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House of Commons Hansard #132 of the 36th Parliament, 2nd Session. (The original version is on Parliament's site.) The word of the day was money.

Topics

Human Resources DevelopmentOral Question Period

3 p.m.

Bloc

Michel Gauthier Bloc Roberval, QC

Mr. Speaker, she got the question wrong.

I would like to ask the Prime Minister how, as this term comes to an end—it is probably the last time he will be answering one of our questions on this topic—he can claim that the administration is blameless, that the government is blameless, when we have just discovered in a memo that, as of September 6, his government was under police investigation in 21 cases, four of them in his riding? And I am not including Placeteco in the 21, because that investigation has been completed.

Human Resources DevelopmentOral Question Period

3 p.m.

Saint-Maurice Québec

Liberal

Jean Chrétien LiberalPrime Minister

Mr. Speaker, we have said repeatedly that there were problems and that we were trying to do something about them.

As I told the Leader of the Opposition, these things happen in all public administrations. If I may I would like to cite a passage from the June 2000 report of the auditor general of Quebec, which had this to say with respect to acquisitions of services under the PQ government:

In addition, 58% of cases included violations of significant clauses in the contract and yet no memos were on file to explain these anomalies.

And with respect to Emploi-Québec:

In addition, we noted a perverse effect in the [manpower training] fund management—

It reads further:

Follow-up done by Emploi-Québec after grants are made—

Human Resources DevelopmentOral Question Period

3 p.m.

Some hon. members

Oh, oh.

Human Resources DevelopmentOral Question Period

3 p.m.

The Speaker

Order, please. The hon. member for Calgary Centre.

Human Resources DevelopmentOral Question Period

3 p.m.

Reform

Eric C. Lowther Reform Calgary Centre, AB

Mr. Speaker, early in the 1990s the auditor general told the government that there were major mismanagement problems with HRDC grants and contributions. Later in the 1990s, the auditor general told the government again but we had the same problems and no solutions in sight.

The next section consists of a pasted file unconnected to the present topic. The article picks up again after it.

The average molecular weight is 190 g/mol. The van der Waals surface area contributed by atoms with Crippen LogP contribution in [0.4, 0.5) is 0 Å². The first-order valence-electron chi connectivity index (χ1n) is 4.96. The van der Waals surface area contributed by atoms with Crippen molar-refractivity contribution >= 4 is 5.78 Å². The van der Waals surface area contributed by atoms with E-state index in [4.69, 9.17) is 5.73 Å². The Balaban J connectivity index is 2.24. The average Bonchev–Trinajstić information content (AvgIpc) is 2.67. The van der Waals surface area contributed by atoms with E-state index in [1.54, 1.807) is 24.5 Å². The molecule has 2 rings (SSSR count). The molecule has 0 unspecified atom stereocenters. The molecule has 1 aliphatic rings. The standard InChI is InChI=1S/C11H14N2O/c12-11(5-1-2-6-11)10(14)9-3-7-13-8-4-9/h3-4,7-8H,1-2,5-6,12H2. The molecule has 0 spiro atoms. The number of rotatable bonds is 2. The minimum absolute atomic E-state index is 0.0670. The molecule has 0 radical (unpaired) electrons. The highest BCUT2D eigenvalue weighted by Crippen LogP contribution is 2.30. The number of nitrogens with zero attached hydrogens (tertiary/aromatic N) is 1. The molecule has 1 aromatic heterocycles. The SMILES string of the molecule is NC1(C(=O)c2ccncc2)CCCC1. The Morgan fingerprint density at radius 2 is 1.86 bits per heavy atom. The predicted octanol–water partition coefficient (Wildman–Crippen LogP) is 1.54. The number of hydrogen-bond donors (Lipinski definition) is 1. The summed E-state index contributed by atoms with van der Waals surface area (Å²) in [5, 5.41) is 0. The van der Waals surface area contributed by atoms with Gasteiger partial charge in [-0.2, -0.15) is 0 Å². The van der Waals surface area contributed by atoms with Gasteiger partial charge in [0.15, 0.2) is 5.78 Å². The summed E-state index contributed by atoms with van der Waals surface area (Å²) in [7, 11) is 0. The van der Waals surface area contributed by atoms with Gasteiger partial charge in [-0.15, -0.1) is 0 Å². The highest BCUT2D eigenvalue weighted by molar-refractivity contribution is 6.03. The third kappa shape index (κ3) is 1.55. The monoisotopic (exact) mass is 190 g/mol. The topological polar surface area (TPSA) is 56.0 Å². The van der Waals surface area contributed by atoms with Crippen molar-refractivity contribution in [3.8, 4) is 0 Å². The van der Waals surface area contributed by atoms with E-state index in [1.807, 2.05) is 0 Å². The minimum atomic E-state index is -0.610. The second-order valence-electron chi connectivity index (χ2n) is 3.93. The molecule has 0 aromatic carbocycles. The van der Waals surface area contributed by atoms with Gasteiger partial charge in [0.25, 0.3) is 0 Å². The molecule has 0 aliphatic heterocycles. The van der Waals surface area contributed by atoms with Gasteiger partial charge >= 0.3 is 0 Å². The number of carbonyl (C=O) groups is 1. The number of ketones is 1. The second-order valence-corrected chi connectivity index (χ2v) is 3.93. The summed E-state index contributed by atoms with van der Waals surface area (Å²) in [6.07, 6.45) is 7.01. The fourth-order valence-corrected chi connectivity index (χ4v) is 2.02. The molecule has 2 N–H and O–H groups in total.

What do we see in in this new century? We see a mismanagement meltdown reported by the auditor general.

If financial mismanagement has not been fixed in seven years, is it not true that the true legacy of the Liberal government is that it has no respect for taxpayer dollars?

Human Resources DevelopmentOral Question Period

3:05 p.m.

Brant Ontario

Liberal

Jane Stewart LiberalMinister of Human Resources Development

Mr. Speaker, what the auditor general said in his commentary is that we are making, and I quote, “good progress”.

The auditor general said that what we should do is to make today's extraordinary undertaking routine.

I commit to the Canadian people that we will do just that, because on this side of the House we believe in grants and contributions. On that side of the House, we know they would cut every one of them. For us, we want to ensure the integrity of the system, and we will do just that.

Human Resources DevelopmentOral Question Period

3:05 p.m.

Reform

Eric C. Lowther Reform Calgary Centre, AB

Mr. Speaker, I am concerned that the minister has not even read the AG's report because here is what he did say. He said that problems in managing grants and contributions worsened in the nineties, and then he said that audits later in the 1990s showed persistent problems identified previously. In this current report, he said that there were breaches in authority, payments made improperly, very limited monitoring of finances and activities and approvals not based on established processes.

Is it not time after almost a decade that the government admits that it has no respect for taxpayer dollars?

Human Resources DevelopmentOral Question Period

3:05 p.m.

Saint-Maurice Québec

Liberal

Jean Chrétien LiberalPrime Minister

Mr. Speaker, we have replied to those questions for months. Members of the opposition, and this hon. member in particular, were asking for money from the department. Listen to what I have here. His own riding has received $30 million.

I would like the member to go to his riding and tell the people who received this money, such as the Calgary Educational Partnership Foundation, that it will not receive anything any more; the Employment Leadership Council for Youth, nothing any more; the Calgary Catholic Immigration Society, nothing any more; the YMCA of Calgary, nothing at all; The Arthritis Society, nothing at all; and Scouts Canada, nothing at all. I can go on and on.